What is a database?

A database is a searchable electronic collection of information about published items, such as journal articles, books, streaming videos, and newspapers.

The library has subscriptions to databases for every subject and program of study taught at Bow Valley College. Here are some examples of the content found in different databases:

  • Health and Wellness Resource Center has streaming videos on health topics and articles from academic journals, magazines and trade publications.
  • Canadian Newsstand has over 190 Canadian newspapers in full text. 

Need more help? Email us at ask@libanswers.bowvalleycollege.ca, ask a question using our online chat service, or check out our FAQs

There are two ways to access and search the library databases:

  1. The library catalogue lets you search all collections at once including databases, ebooks, and print and audio-visual materials. Use the search box on the front page of the library website to search our catalogue.
  2. Visit Databases under the Find Resources section of the library website to browse the databases alphabetically or by subject. The alphabetical and subject listings include a description of each database and a link to it.

All students, staff, and faculty have access to the library's electronic resources. Login information is automatically set to the following:

Username: MyBVC student account email address (e.g., j.smith123@mybvc.ca)
Password: MyBVC student account password

If you have difficulty logging into the library's electronic resources, please contact us.

Searching the library databases retrieves citations, which usually include the following information:

  • Author(s)
  • Title of article
  • Title of publication
  • Publisher
  • Date of publisher

Citations also include one or both of the following:

  • An abstract that summarizes the main purpose and argument made by the author(s)
  • Full-text content of the item in HTML format or as a link to a PDF document

If there isn't a link to the full-text, this means the library does not have access to the item. If this happens, you can use the subject headings in the article to find similar items. Or, you can contact the library to request the item from another library through interlibrary loan.

Begin your search by choosing a keyword that will be found in a part of the citation. For example:

  • Author (last name, first name): Graham, Jennifer
  • Title of article: Counterpoint: Integration in Aboriginal Health Care Won't Work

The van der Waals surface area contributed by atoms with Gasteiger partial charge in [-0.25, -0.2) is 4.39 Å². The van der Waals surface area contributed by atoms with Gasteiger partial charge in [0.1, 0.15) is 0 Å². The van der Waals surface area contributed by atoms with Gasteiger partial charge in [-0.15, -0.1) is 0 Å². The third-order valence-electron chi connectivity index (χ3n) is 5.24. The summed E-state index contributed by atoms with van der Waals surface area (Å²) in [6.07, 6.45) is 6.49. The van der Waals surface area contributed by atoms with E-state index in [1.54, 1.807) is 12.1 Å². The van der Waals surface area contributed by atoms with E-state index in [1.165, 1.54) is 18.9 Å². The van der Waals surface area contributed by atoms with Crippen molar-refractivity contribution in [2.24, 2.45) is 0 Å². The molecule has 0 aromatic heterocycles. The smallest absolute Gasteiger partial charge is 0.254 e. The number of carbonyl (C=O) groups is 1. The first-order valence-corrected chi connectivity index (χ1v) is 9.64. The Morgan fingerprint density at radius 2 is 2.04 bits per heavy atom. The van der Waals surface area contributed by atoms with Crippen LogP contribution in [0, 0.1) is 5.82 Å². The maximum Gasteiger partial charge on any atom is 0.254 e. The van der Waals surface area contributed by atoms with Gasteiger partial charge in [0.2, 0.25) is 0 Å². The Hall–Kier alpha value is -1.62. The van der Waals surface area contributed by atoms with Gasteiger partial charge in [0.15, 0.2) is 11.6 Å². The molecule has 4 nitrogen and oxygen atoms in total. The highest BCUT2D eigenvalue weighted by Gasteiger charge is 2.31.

• Title of publication: Canadian Points of View: Health Care & Aboriginal People 
  • Subject or topic: Health Care and Aboriginal People
  • Publication date: 2009

Choose your search terms carefully

Your search results depend on the words you use. To improve your results, brainstorm synonyms and related terms. For example, if you are looking for articles about teenagers from poor families, your main concepts are Teenagers, Poor, and Families. You may come up with the following synonyms:

Poor Teenagers Families
Young Adult

Find items with more of your search terms by connecting the keywords using "AND." Type in "AND" or use the Advanced Search option to add more search boxes that automatically include the "AND" operator.

For example, "low-income" AND "teenagers"

Search for variations of terms using an asterisk (*)

Drop the ending of the word and replace it with an asterisk (*) to broaden your results by finding the plural or adjectival forms of the term.

For example: "low-income*" AND "teen*" will also find results for:
    "low-income" AND "teens"
    "low-incomes" AND "teen"
    "low-income" AND "teenager"
    "low-incomes" AND "teenager"
    "low-income" AND "teenagers"

Use subject headings to find similar items

Databases organize items by attaching keywords and phrases, called subject headings, that describe the content of the item. When you find an item that is relevant and helpful to you, look at the subject headings for the item. Then, click on a subject heading or type it in the search box to find similar items.

 Here is an example of a list of search terms for an article found using the keywords (teen*) AND (poor) AND (famil*):


 Clicking on the “POOR Communties” or “SOCIAL conditions” links would find more articles related to those subjects.

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